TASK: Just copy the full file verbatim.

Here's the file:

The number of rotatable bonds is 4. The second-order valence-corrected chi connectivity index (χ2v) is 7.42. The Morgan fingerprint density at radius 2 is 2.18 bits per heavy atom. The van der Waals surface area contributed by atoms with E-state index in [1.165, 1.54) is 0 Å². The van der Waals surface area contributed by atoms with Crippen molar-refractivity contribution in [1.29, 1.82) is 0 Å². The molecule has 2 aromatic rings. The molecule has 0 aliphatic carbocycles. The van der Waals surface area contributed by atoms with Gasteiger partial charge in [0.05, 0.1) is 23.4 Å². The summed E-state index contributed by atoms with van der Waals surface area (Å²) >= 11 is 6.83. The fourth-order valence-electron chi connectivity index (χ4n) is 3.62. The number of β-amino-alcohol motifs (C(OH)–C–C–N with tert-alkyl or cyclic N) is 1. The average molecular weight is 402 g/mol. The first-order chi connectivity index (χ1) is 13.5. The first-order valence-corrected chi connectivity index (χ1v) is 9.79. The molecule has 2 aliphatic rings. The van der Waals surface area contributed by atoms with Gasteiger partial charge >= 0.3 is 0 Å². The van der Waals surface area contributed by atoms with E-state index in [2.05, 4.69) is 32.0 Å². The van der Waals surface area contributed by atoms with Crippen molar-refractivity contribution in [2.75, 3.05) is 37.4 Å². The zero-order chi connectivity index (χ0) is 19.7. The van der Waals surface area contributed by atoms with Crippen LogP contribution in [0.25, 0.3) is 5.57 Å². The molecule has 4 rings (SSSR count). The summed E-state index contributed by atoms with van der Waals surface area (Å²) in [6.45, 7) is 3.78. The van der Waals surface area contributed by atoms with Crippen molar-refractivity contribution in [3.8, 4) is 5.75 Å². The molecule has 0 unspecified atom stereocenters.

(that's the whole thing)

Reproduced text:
The number of rotatable bonds is 4. The second-order valence-corrected chi connectivity index (χ2v) is 7.42. The Morgan fingerprint density at radius 2 is 2.18 bits per heavy atom. The van der Waals surface area contributed by atoms with E-state index in [1.165, 1.54) is 0 Å². The van der Waals surface area contributed by atoms with Crippen molar-refractivity contribution in [1.29, 1.82) is 0 Å². The molecule has 2 aromatic rings. The molecule has 0 aliphatic carbocycles. The van der Waals surface area contributed by atoms with Gasteiger partial charge in [0.05, 0.1) is 23.4 Å². The summed E-state index contributed by atoms with van der Waals surface area (Å²) >= 11 is 6.83. The fourth-order valence-electron chi connectivity index (χ4n) is 3.62. The number of β-amino-alcohol motifs (C(OH)–C–C–N with tert-alkyl or cyclic N) is 1. The average molecular weight is 402 g/mol. The first-order chi connectivity index (χ1) is 13.5. The first-order valence-corrected chi connectivity index (χ1v) is 9.79. The molecule has 2 aliphatic rings. The van der Waals surface area contributed by atoms with Gasteiger partial charge >= 0.3 is 0 Å². The van der Waals surface area contributed by atoms with E-state index in [2.05, 4.69) is 32.0 Å². The van der Waals surface area contributed by atoms with Crippen molar-refractivity contribution in [2.75, 3.05) is 37.4 Å². The zero-order chi connectivity index (χ0) is 19.7. The van der Waals surface area contributed by atoms with Crippen LogP contribution in [0.25, 0.3) is 5.57 Å². The molecule has 4 rings (SSSR count). The summed E-state index contributed by atoms with van der Waals surface area (Å²) in [6.45, 7) is 3.78. The van der Waals surface area contributed by atoms with Crippen molar-refractivity contribution in [3.8, 4) is 5.75 Å². The molecule has 0 unspecified atom stereocenters.